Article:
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SEC’s Gensler Takes Congressional Heat Over Hard Close, Climate, Crypto Policies

Regulatory Agencies

[Editor's note: This article has been updated with specifc comments and questions from House members regarding open-end fund liquidity risk management, swing pricing and a hard close.]

Gary Gensler testified before the House Financial Services Committee on Tuesday, with Democrat members defending the SEC Chairman from Republican criticism over his handling of cryptocurrency regulation, requiring companies to disclose their climate risk exposure and swing pricing.

“The SEC is the cop on the beat watching out for your constituents,” Gensler said in prepared remarks. “In the last two years, we’ve filed nearly 1,500 enforcement actions and conducted more than 6,000 examinations of registrants. We engage with more than 40,000 registrants—asset managers, brokers, dealers, exchanges, fund complexes, public companies, and many more.”

Adding that the commission benefits from public input, he noted that the length of comment periods average more than 70 days from when the proposal is posted on the SEC website.

Republicans raised open-end fund liquidity risk management and swing pricing—as well as requirements of a 4:00 eastern “hard close”—in their questioning. 

"What would you say to investors who worry that a hard 4pm close would lead to a bifurcated market?" Rep. Steven Horsford (D-NV), asked. "Do you see ways to mitigate this disadvantage for West Coast investors while still implementing swing pricing proposal?"

"We have a system right now that open end funds and money market funds work really well during normal times," Gensler responded. "But in times of stress, we have had to rely on the Fed to support them from time to time. We are trying to find a way that those funds are less reliant on extraordinary measures by our central bank. It is infrastructure behind the scenes."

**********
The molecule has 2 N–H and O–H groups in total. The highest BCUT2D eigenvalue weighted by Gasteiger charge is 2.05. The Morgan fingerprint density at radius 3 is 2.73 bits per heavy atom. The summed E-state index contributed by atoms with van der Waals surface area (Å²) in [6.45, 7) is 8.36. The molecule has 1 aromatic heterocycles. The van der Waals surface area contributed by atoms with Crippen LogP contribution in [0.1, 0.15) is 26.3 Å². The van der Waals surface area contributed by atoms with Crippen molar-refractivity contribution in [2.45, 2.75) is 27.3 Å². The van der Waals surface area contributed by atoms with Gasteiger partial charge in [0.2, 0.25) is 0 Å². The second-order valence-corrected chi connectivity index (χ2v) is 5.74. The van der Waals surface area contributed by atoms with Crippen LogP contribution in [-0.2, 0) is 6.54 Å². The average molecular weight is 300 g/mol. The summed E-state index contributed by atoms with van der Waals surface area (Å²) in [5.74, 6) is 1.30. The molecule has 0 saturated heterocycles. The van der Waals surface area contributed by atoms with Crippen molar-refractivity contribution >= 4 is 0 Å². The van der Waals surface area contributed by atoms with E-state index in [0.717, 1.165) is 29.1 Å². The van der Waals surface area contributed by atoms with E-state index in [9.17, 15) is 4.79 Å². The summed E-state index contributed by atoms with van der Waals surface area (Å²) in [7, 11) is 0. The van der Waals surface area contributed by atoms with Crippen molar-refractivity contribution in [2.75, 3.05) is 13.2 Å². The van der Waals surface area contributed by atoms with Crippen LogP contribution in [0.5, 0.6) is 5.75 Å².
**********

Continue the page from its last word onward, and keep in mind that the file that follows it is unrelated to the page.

Rep. Dan Meuser (R-PA) argued swing pricing  and a hard close would raise 401(k), 403(b) and 457 costs. He asked Gensler if he had consulted the DOL on the matter.

"I know we have discussed other rules but I would have to get back to you," Gensler said.

​Rep. Young Kim (R-CA) echoed Horsford’s concerns about the hard close rule.

"Do you believe that creating second class citizens of investors is fair for my constituents?" she asked. 

"It is actually trying to help them and level the playing field to protect them," Gensler answered. "It is the biggest institutions that are at times anticipating that the Fed will come to their aid. That is what we are trying to address."

Laslty, Rep. Zach Nunn (R-IA) noted that mandating a hard close is not a new idea, and asked Gensler if it's true that no funds have utilized swing pricing since the SEC’s authorization in 2016.

Gensler noted It has had limited use at most.

"If no funds have found it worthy, why would the SEC mandate it?" Nunn asked

"It is to address the systemic risk issues," Gensler argued.